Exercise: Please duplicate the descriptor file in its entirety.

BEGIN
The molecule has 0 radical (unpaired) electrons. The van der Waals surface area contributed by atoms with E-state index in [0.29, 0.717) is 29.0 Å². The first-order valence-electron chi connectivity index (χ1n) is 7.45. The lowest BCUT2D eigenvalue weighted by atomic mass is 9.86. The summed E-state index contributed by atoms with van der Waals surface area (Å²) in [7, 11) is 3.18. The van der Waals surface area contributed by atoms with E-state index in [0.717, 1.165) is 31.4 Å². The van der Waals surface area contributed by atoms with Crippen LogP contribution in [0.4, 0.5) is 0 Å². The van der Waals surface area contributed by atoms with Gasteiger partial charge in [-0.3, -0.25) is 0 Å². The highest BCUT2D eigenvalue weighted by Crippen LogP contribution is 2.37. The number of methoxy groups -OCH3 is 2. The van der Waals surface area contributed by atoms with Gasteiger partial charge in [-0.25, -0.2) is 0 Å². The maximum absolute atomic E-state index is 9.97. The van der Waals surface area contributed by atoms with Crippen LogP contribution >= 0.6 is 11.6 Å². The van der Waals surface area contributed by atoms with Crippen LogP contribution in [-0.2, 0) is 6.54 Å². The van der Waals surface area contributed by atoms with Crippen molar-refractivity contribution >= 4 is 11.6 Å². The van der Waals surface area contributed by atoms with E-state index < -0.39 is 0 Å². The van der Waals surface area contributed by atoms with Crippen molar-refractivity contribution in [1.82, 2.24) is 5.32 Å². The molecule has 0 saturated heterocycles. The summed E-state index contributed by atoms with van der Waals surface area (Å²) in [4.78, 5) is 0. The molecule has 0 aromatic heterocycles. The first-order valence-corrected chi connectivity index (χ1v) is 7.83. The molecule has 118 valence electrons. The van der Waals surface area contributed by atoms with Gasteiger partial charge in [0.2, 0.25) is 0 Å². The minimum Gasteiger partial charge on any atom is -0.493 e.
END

The molecule has 0 radical (unpaired) electrons. The van der Waals surface area contributed by atoms with E-state index in [0.29, 0.717) is 29.0 Å². The first-order valence-electron chi connectivity index (χ1n) is 7.45. The lowest BCUT2D eigenvalue weighted by atomic mass is 9.86. The summed E-state index contributed by atoms with van der Waals surface area (Å²) in [7, 11) is 3.18. The van der Waals surface area contributed by atoms with E-state index in [0.717, 1.165) is 31.4 Å². The van der Waals surface area contributed by atoms with Crippen LogP contribution in [0.4, 0.5) is 0 Å². The van der Waals surface area contributed by atoms with Gasteiger partial charge in [-0.3, -0.25) is 0 Å². The highest BCUT2D eigenvalue weighted by Crippen LogP contribution is 2.37. The number of methoxy groups -OCH3 is 2. The van der Waals surface area contributed by atoms with Gasteiger partial charge in [-0.25, -0.2) is 0 Å². The maximum absolute atomic E-state index is 9.97. The van der Waals surface area contributed by atoms with Crippen LogP contribution >= 0.6 is 11.6 Å². The van der Waals surface area contributed by atoms with Crippen LogP contribution in [-0.2, 0) is 6.54 Å². The van der Waals surface area contributed by atoms with Crippen molar-refractivity contribution >= 4 is 11.6 Å². The van der Waals surface area contributed by atoms with E-state index < -0.39 is 0 Å². The van der Waals surface area contributed by atoms with Crippen molar-refractivity contribution in [1.82, 2.24) is 5.32 Å². The molecule has 0 saturated heterocycles. The summed E-state index contributed by atoms with van der Waals surface area (Å²) in [4.78, 5) is 0. The molecule has 0 aromatic heterocycles. The first-order valence-corrected chi connectivity index (χ1v) is 7.83. The molecule has 118 valence electrons. The van der Waals surface area contributed by atoms with Gasteiger partial charge in [0.2, 0.25) is 0 Å². The minimum Gasteiger partial charge on any atom is -0.493 e.